American radio hosts apologise, face 10-day suspension for racist 'turban man' remarks against NJ Attorney General Gurbir Grewal
Two radio hosts in New Jersey, who called America's first Sikh-American Attorney General Gurbir Grewal 'turban man' on air, have apologised for their racist remarks and have been slapped with a 10-day suspension for using 'demeaning and inappropriate' language.
New York: Two radio hosts in New Jersey, who called America's first Sikh-American Attorney General Gurbir Grewal "turban man" on air, have apologised for their racist remarks and have been slapped with a 10-day suspension for using "demeaning and inappropriate" language.
Dennis Malloy and Judi Franco, who host the "Dennis and Judi Show" on NJ 101.5FM, were talking about Grewal's decision to suspend marjiuana prosecutions in New Jersey when they repeatedly called him the "turban man" on Thursday.
In the remarks termed as "xenophobic and racist", Malloy had said he was never going to know Grewal's name and will instead just call him "guy with a turban".
As the audio of their show went viral, the radio hosts drew widespread criticism for their remarks against the state's top law enforcement official.
Malloy issued an apology on Franco's and his behalf in a video message.
"On behalf of Judy and myself, I want to convey our very heartfelt apology to the state attorney general of New Jersey for the comments that came out on our show.
"He certainly deserves much more respect than that and importantly to the Sikh and South Asian community of New Jersey with which we've had a very strong and close relationship over the past 20 years," Malloy said.
The radio station announced that it had suspended the pair for 10 days, and they will not be on air until 6 August.
New Jersey 101.5/WKXW-FM president Ron deCastro said in a statement that the station took the comments "seriously" and echo the pair's sincere apology to Grewal and his family, as well as the Sikh and Asian communities.
"Dennis and Judi are known for their plainspoken brand of humour, but in this case, the language used was clearly demeaning and inappropriate. New Jersey is a state that is rich in diversity, and our radio station has served as the people's voice for nearly 30 years," deCastro said.
The station will use the incident as a "learning moment" to further a dialogue of inclusiveness for all residents of the state.
Malloy said in a statement on the station's website that their show had been unscripted and free form and they use humour and sarcasm to make a point and add colour to the broadcast.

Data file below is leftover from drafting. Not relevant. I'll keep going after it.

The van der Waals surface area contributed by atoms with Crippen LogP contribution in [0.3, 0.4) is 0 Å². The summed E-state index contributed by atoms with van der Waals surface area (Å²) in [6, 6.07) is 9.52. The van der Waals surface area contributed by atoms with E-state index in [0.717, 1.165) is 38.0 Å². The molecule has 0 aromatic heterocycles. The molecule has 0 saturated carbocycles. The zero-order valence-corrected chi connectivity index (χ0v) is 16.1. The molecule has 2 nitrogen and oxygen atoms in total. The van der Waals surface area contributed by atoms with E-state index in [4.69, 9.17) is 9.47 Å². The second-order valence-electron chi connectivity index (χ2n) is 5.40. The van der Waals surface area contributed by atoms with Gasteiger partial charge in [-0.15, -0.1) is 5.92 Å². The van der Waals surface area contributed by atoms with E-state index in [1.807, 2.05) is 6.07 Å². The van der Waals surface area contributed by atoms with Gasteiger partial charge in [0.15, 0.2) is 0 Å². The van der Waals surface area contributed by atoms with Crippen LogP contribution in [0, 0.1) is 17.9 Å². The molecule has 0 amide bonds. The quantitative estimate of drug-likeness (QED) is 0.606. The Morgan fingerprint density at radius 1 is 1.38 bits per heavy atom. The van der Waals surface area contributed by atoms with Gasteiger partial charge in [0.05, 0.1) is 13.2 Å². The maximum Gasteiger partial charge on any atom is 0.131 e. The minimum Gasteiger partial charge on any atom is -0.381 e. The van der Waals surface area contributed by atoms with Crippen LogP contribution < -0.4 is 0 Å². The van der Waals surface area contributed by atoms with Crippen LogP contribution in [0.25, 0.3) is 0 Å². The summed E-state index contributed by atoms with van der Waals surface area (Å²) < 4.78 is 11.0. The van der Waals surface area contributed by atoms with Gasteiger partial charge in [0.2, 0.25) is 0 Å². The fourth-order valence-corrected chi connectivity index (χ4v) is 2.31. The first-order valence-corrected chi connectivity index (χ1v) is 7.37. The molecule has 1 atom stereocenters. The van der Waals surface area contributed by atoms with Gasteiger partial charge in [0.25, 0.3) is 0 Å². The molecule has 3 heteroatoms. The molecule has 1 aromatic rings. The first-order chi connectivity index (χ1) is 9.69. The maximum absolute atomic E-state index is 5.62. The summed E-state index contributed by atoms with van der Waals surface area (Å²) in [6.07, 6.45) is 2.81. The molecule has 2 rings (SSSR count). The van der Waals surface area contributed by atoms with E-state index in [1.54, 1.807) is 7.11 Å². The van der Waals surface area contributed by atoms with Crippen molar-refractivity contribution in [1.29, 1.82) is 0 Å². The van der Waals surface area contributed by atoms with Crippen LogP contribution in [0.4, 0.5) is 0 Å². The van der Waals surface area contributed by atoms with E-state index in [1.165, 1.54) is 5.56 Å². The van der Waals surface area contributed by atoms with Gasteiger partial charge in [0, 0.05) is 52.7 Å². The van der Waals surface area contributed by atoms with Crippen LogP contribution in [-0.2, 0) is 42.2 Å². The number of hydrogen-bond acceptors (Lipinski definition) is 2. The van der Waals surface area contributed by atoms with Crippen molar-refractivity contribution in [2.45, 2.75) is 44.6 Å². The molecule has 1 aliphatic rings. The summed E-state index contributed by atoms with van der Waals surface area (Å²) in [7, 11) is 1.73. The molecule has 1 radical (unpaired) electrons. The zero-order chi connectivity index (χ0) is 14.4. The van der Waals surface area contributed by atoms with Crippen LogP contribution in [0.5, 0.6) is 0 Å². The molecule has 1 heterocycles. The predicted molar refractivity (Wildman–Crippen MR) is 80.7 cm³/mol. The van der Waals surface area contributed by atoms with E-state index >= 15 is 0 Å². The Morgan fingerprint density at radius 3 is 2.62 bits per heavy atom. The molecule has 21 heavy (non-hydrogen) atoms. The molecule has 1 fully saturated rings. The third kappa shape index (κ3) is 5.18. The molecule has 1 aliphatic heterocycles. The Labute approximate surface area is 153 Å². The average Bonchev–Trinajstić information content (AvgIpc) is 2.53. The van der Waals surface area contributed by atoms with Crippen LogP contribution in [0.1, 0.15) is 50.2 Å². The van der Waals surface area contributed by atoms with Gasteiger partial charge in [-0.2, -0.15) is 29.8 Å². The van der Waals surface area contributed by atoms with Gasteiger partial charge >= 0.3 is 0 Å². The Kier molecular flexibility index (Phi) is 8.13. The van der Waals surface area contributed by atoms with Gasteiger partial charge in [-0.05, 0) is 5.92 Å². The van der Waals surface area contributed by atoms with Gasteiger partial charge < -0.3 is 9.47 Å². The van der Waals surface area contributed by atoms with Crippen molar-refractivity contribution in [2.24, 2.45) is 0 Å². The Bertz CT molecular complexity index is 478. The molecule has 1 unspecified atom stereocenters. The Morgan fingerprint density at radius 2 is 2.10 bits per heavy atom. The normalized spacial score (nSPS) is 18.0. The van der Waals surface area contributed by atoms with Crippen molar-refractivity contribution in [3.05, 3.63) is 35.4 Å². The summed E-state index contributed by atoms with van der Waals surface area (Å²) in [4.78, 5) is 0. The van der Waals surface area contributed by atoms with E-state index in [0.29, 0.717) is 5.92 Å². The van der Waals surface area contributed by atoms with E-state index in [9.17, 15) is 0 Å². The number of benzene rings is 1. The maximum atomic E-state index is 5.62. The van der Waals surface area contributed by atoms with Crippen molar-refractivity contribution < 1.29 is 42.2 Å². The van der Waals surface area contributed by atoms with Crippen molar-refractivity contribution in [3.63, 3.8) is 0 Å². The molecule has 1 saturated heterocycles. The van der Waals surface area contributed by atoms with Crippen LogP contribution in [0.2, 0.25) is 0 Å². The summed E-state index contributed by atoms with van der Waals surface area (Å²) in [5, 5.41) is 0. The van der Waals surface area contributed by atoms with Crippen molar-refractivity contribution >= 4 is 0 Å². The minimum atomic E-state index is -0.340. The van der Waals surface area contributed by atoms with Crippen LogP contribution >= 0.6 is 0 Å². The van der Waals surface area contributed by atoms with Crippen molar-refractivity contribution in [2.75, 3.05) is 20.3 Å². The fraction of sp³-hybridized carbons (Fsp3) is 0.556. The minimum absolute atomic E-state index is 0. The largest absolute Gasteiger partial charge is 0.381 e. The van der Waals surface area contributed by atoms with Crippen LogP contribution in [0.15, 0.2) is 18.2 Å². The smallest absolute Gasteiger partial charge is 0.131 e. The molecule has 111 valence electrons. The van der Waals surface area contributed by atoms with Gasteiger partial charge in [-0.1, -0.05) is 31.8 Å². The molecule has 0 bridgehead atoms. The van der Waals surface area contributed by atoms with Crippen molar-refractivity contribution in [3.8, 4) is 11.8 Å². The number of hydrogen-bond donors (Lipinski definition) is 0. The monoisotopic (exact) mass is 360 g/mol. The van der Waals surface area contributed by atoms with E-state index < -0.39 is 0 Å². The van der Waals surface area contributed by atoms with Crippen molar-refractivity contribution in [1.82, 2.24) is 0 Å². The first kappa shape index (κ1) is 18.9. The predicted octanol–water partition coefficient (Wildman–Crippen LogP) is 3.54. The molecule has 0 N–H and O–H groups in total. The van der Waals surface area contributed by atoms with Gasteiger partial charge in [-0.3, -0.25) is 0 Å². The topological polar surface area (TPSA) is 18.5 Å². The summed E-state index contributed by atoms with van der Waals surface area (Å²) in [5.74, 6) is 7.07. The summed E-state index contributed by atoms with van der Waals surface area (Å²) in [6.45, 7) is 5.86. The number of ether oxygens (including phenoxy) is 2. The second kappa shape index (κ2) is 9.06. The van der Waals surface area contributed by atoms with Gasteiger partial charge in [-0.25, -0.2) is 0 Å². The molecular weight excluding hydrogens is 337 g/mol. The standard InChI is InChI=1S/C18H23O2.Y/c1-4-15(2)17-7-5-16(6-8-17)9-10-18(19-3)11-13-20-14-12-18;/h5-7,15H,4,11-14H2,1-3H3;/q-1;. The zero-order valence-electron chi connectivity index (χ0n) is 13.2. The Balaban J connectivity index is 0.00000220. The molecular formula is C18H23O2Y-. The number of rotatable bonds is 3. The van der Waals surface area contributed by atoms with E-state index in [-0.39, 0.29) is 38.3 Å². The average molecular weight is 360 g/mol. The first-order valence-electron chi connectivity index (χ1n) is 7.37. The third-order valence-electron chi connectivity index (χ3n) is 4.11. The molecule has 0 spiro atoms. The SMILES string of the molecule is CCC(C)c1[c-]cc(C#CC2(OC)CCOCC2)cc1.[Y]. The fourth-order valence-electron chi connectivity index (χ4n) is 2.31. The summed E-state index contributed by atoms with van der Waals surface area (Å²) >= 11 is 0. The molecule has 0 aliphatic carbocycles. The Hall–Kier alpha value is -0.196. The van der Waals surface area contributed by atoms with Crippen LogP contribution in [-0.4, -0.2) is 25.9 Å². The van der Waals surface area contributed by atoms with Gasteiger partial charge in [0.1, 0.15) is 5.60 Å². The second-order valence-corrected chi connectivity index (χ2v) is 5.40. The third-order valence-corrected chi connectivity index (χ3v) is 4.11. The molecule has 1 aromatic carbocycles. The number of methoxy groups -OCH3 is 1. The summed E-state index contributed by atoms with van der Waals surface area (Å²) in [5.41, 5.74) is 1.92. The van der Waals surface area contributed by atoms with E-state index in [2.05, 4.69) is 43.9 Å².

"In this instance, we were off the mark. It was a mistake we both deeply regret. We respect all cultures and beliefs and are deeply sorry for the pain caused to the Sikh community, our co-workers and our beloved listeners," Malloy said.
He said they cherished the relationship they have with the Sikh and South Again communities.
"We feel very bad for any hurt that we may have caused or undue attention that they certainly didn't want or ask for," Malloy said.
Hours after the radio hosts made the comments, Grewal (44), posted on Twitter that he had faced such "indignity" before and called on people to end small-minded intolerance.
"This is not the first indignity I've faced and it probably won't be the last. Sometimes, I endure it alone. Yesterday, all of New Jersey heard it. It's time to end small-minded intolerance," Grewal tweeted on Thursday.
Grewal, who was previously Bergen County Prosecutor, became the nation's first Sikh state attorney general after the state Senate approved his nomination this year.
Grewal is born to Indian immigrant parents in Jersey City and was raised in the state's Hudson and Bergen counties.
In a sharp response, Grewal later tweeted, "My name, for the record, is Gurbir Grewal. I'm the 61st Attorney General of New Jersey. I'm a Sikh-American. I have 3 daughters. And yesterday, I told them to turn off the radio".
Several top state government officials and advocacy groups rallied behind Grewal, extending their support and expressing outrage against the show's hosts for their remarks.
Grewal thanked New Jersey Governor Phil Murphy, Hoboken Mayor Ravi Bhalla, Senate President of New Jersey Steve Sweeney and US Senator from New Jersey Cory Booker for their support.
"You've got my back — and the backs of all New Jerseyans. Others have faced far worse. We rise above this. Now let's get back to business," Grewal said.
Murphy, who had appointed Grewal, had strongly condemned the language of the radio hosts, demanding action by the station.
Twitter users too slammed the racist remarks saying there is no place for such language.
Gough, 51, who had two playing spells with Yorkshire, captaining them in the second, has been appointed initially until the end of the 2022 season.
CNN suspends Chris Cuomo 'indefinitely' over helping brother and ex-NY guv Andrew Cuomo in sex scandal
The news channel said in a statement the suspension of the primetime anchor followed the release of new court documents on Monday revealing how he helped his brother and former governor of New York combat allegations of sexual misconduct